1. Myself: My fear of being patronizing often causes me to hold back. I deeply desire to encounter those with  fewer resources, less cultural power, and (perhaps) greater physical need as equals. This can be difficult to do, and so the fear of perceiving myself as a savior often causes me to miss out on deeper relationships with those who are different than myself.
  2. Humanity: All of us are united both in our dignity and our degradation. The photo above is linked to a collection of portraits of homeless people. As I clicked through the gallery, I was struck by the juxtaposition of dignity and degradation. Stare into the piercing gazes of these people and you will see their dignity. Eyeball don’t age, do they? Yet, those same eyes are set in a deteriorating and unwashed body. It’s no different for me. The form may be different, but I too combine dignity and degradation.
  3. The Gospel: The invitation to the banquet only deeply resonates with those who recognize their need. Those who respond to the message of the gospel are those who see their need. Those who joined us for a simply lunch of sloppy joe’s and potato salad where those who recognized and admitted their need for a free meal.
  4. The Church: The church is a parable of Jesus and so together our story has to mirror Jesus’ story in the gospels. It’s quite difficult for anyone to encounter Jesus in abstraction. Most of us will encounter Jesus through a message-bearer. As the church, we are the bearers of the message that there is free grace offered to us by God through Christ.

Let’s be clear, I’m no Mother Theresa. I am, at best, an apprentice at loving my neighbor. However, God met even me in the simple act of sharing a meal with those in our downtown neighborhood.

 

Where is God in the world?

The denial and dissimulation of grace, though always a human temptation, became especially pronounced and systemic in the modern world. While it is common to refer to this development as the ‘desanctification’ or ‘disenchantment’ of the world, the key element in this process is the emptying out of the world’s divine referent. What begins to emerge is the idea of pure ‘nature,’ a conception that reduces material reality to a mathematical and mechanical core that operates according to ‘natural laws’ and can be appropriated by us as a resource for our own ends. As natural, the world does not find its origin or end in God. It does not bear witness to a divine intention. If it has any purpose at all, it is of a wholly immanent sort that can be understood–and exploited–through scientific and technological effort.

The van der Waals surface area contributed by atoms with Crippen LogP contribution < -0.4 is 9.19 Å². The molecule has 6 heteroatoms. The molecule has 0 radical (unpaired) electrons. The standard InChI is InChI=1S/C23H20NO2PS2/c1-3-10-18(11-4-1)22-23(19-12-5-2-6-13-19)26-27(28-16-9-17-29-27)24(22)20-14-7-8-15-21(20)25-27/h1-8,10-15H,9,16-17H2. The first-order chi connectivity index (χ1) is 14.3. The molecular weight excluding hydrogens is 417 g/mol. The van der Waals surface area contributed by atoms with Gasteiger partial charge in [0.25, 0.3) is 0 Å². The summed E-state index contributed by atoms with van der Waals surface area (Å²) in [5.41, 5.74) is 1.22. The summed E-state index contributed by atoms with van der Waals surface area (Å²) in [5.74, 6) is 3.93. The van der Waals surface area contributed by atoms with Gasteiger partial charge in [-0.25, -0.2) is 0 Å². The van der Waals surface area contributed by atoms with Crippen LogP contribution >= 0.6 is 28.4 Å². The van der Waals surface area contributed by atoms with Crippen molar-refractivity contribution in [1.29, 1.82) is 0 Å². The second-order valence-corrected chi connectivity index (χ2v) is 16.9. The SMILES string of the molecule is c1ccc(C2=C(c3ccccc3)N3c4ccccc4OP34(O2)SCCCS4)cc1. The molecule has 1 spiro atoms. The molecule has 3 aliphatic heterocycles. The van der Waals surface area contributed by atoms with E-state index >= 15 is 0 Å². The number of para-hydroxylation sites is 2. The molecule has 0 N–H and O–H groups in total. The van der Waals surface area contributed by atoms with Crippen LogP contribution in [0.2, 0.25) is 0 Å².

Norman Wirzba, “Agrarianism after Modernity” in J. K. A. Smith, ed., After Modernity (2008), p. 249.

Is gay marriage the logical end of consumer capitalism?

Today the Supreme Court of the United States will hear oral arguments in two cases related to same sex marriage. The first case deals with California’s proposition eight, a referendum that defined legal marriage as between a man and a woman. The second case deals with the Federal Defense of Marriage Act (DOMA), federal legislation that defines marriage–for the purpose of ascertaining right to spousal benefits–as between a man and a woman.

Popular reporting around the issue has tended to emphasize the significant increase in approval for same sex marriages in the general population. Given that most recent votes on referenda to redefine marriage have failed, it seems counterintuitive to state that a majority of Americans now support it.

The internal logic of media coverage is questionable. That a majority of Americans support gay marriage is given as a basis for urging the Supreme Court to overturn both the California and the Federal legislation. However, at least in the case of Proposition 8, the legislation was already voted on by the people of the State of California. The “most people” argument cuts both ways and a good justice will be hesitant to overturn something on which the electorate have voted (Bush v. Gore, 531 U.S. 98 (2000) notwithstanding).

While these are important issues to discuss, what’s often overlooked is the deeper cultural shift that is taking place. At the core of the debate is a pernicious intellectual shift that places the autonomous individual as the center of his moral universe. This shift isn’t something that simply arose back in, say, 2008. Rather there has been a steady reorienting of our view of the world that moves the “I” to the center.